R&D: Profit Driver for Pharma Companies During Epidemics

Published on 18 Mar, 2020

As coronavirus strikes countries with ferocity, medical scientists, doctors and pharma companies are in a frenzy to find a cure and develop a vaccine. While the cure would diffuse the pandemic situation, it will also be a major source of profit for the pharmaceutical company which manufactures it.

Outbreak of deadly viruses is a cause of concern globally. Over the past few years, several new viruses have been reported, such as Ebola, SARS, swine flu and more recently, Covid-19, a form of coronavirus. The discovery of a new disease or virus invariably leads pharmaceutical companies and medical scientists to work vigorously to find a treatment and develop a vaccine to limit causalities.

While this may be largely driven by social responsibility – the need to prevent the disease from snowballing into a global epidemic – the company that discovers the cure, does see a major jump in revenues, profit and finally valuation.

Novelty drugs, at the core of pharmaceutical companies’ operations, are a key driver of their value. As epidemics strike, creating an urgent need for a ‘miracle cure’, the R&D units of pharma companies go into an overdrive. Since demand is high, the moment a cure is found, sales zoom. Revenue and profit margins expand rapidly, adding to the balance sheet.

In 2009, when H1N1 virus played havoc, large European pharmaceutical companies reported windfall sale of flu vaccines. At the same time, small biotechs attracted investors and governments, as they worked to develop quick, cost-effective ways to produce the vaccines. Companies such as Novartis, GlaxoSmithKline (GSK), Sanofi-Aventis SA and AstraZeneca Plc saw fourth-quarter results surge following the swine flu epidemic.

Hetereo Healthcare, based in Hyderabad, was the first company to offer H1N1 drug Oseltamivir in the retail market. It increased the production of Fluvir (which contains Oseltamivir). Since the medicine is also a preventive, sales soared that year.

In 2019, worldwide sales of vaccines totaled $54bn, almost double that in 2014, according to data analyst Statista. Growth is driven by the increase in infectious diseases such as influenza, swine flu, hepatitis and Ebola.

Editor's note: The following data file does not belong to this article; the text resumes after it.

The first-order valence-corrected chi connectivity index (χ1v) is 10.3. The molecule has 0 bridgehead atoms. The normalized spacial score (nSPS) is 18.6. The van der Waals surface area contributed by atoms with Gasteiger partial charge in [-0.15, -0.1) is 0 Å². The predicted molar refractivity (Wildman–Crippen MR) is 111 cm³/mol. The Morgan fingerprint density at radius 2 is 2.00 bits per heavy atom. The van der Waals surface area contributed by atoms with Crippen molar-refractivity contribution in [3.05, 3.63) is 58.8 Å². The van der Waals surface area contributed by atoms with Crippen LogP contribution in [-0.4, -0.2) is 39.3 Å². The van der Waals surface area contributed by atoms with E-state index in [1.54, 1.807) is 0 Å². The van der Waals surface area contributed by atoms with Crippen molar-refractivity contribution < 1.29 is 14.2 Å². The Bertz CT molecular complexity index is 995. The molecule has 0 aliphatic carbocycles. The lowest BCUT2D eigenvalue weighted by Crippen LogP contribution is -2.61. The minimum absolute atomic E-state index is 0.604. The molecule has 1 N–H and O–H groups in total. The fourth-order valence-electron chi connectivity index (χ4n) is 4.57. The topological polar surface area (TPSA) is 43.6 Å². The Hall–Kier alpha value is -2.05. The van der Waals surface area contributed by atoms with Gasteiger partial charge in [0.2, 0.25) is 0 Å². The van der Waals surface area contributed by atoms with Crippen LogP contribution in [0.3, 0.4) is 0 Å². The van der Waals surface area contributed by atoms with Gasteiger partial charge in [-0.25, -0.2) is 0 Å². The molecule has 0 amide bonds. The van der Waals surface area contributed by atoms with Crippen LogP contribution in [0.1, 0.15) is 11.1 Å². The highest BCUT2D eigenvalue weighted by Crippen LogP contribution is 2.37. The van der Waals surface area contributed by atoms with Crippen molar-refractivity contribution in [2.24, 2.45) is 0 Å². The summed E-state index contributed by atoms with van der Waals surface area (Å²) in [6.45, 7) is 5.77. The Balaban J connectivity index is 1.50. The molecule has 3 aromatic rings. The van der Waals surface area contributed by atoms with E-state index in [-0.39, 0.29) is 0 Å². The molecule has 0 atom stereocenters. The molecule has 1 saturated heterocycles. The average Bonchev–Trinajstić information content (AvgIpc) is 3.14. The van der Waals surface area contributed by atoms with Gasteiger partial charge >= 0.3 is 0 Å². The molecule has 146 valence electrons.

In 2019, Merck’s vaccine sales in the US increased in the aftermath of the measles outbreak. As the sole supplier of measles vaccine in the country, it benefitted from the outbreak. Again in 2019, J&J’s vaccine was used in a high-risk area of Africa to combat the Ebola virus. This led to an increase in sales and hence revenues.

Prevention is better than cure. Vaccines help in containing the disease and limiting infection. After an epidemic strike, panic spreads as people look to save themselves from infection. This creates the fertile ground for vaccine sales to pick up.

Currently, companies across the globe are working in tandem to find a cure for Covid-19. Gilead, a US biotech business, is developing its existing patents on its anti-HIV drug Remdesivir. Abbvie, another pharma company, has started trial on Kaletra, a combination of two anti-HIV drugs. If the combinations work, these companies stand to record high profits without spending too much on finding a new drug.

As Covid-19 assumes catastrophic proportions, charitable donations are coming out in support of pharma companies. A not-for-profit organization Coalition for Epidemic Preparedness Innovations (CEPI), including the governments of Norway and India, is supporting the vaccine development programs of Inovio Pharmaceuticals and Moderna. Among pharma majors, GSK has agreed to make its technology available to the CEPI in this fight against Covid-19.

With the emergence of new life-threatening viruses, investments in R&D of anti-infective drugs have increased. While it is a costly activity, returns too are substantial, especially if the company acquires a patent. Higher revenue reflects on the company’s profits, stock prices and finally valuation.

Some of the companies with effective, separate R&D centers are:

  1. Pfizer – The company has Centers for Therapeutic Innovation across regions, where academic and company scientists collaborate on select projects.
  2. Novartis – In 2005, the company specifically worked toward finding a cure for TB. Their in-house screening was supported by the Bill and Melinda Gates Foundation Grand Challenges grant.
  3. Lilly TB drug discovery initiative– Eli Lilly, Inc., in partnership with Academia Sinica and the not-for-profit Infectious Disease Research Institute (IDRI), undertook an initiative to review applications from academics and biotech firms for TB drug discovery.

It is indeed a contradiction of sorts that something as catastrophic as an epidemic should present opportunities—this holds true for pharmaceutical companies. Pharma companies looking to increase their valuation will be focusing on tapping the prospects to find the best cure for what is turning out to be one of the deadliest viruses.




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